No income tax withholding is generally required on payments made to independent contractors.  As such, independent contractors are generally required to make quarterly estimated payments on compensation received.  Additionally, if a service recipient pays out $600 or more in a calendar year to an independent contractor, the service provider must file an information return (Form 1099) reporting such payments.  If there is no employer-employee relationship, the service recipient is not subject to employment taxes.  Independent contractors pay self-employment tax under the Self-Employment Contributions Act (SECA), in lieu of FICA taxes, and are not subject to FUTA - but are also not entitled to related unemployment benefits.

Potential Penalties
It is difficult to generalize about the imposition of civil penalties by the IRS in disputes regarding classification of workers because the specific facts, behavior, and intent in each dispute can vary considerably from case to case and because the IRS has significant discretion in most instances in determining whether a particular penalty should be imposed and whether reasonable cause for abating the penalty exists.  Each individual penalty applies to an act (or omission) enumerated in the penalty provision.  Because some disputes regarding classification of workers may involve multiple acts (or omissions) enumerated in different penalty provisions, it is possible that multiple penalties may apply in some disputes.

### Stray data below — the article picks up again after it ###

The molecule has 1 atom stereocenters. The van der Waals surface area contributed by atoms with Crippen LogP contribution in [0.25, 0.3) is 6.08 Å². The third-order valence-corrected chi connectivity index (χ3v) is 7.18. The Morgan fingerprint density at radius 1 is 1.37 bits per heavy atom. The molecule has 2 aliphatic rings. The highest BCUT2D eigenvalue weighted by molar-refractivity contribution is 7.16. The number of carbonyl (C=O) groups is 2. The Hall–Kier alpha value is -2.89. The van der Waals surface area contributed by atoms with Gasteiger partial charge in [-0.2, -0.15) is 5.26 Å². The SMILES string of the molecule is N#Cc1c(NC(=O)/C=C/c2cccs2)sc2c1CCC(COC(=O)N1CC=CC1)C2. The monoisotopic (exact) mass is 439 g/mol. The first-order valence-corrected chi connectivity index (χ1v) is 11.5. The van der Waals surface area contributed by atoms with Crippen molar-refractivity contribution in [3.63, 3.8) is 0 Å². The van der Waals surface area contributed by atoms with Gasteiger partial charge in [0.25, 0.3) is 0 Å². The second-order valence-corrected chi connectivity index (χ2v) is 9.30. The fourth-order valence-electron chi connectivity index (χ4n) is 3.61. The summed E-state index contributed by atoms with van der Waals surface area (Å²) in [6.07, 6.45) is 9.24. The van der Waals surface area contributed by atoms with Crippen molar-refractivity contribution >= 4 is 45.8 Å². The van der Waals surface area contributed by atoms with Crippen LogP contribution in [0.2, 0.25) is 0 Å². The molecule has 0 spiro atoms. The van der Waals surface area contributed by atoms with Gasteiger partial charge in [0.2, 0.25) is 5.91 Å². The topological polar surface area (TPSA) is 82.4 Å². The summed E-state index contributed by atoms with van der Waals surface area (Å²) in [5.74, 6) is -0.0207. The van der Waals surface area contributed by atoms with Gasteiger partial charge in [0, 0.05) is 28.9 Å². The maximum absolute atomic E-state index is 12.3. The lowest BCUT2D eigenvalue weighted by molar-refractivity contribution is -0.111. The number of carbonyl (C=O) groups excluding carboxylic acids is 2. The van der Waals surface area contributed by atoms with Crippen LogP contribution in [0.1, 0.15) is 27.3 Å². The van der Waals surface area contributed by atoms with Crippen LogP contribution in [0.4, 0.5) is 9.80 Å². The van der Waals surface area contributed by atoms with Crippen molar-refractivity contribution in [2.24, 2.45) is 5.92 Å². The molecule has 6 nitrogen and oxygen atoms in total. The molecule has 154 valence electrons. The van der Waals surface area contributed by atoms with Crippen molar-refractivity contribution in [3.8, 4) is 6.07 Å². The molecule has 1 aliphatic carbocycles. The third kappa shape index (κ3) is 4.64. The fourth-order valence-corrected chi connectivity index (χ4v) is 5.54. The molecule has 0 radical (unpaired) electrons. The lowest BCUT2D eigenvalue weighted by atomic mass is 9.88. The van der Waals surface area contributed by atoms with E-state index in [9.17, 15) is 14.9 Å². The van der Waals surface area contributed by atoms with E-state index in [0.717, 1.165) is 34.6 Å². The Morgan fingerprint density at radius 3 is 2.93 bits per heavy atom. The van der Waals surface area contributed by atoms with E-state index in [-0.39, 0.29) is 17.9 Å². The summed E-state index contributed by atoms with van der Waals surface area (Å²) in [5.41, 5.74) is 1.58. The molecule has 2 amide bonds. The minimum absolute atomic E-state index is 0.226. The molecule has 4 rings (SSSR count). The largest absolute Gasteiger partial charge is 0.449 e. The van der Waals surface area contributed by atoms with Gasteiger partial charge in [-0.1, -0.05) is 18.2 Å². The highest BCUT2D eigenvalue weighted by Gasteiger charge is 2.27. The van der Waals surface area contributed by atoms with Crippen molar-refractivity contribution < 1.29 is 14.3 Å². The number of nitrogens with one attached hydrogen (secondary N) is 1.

A reporting penalty will be imposed against any person who fails to file a correct information return (such as Forms W-2 and 1099) with the IRS or furnish a correct payee statement to a taxpayer on or before the prescribed due date.  The penalty varies based on when - if at all - the correct information return is filed and provided to the taxpayer.  If the failure to file and furnish a correct payee statement is because of intentional disregard of the requirement, the penalty will generally be doubled.

An accuracy-related penalty is assessed at a rate of 20 percent against the portion of any underpayment that is attributable to any negligent substantial understatement of income tax or misstatement of valuation.  If an underpayment of tax is attributable to negligence, the penalty applies only to the portion of the underpayment that is attributable to negligence - rather than to the entire underpayment of tax.  Negligence includes any careless, reckless or intentional disregard of rules or regulations, as well as any failure to make a reasonable attempt to comply with the applicable provisions.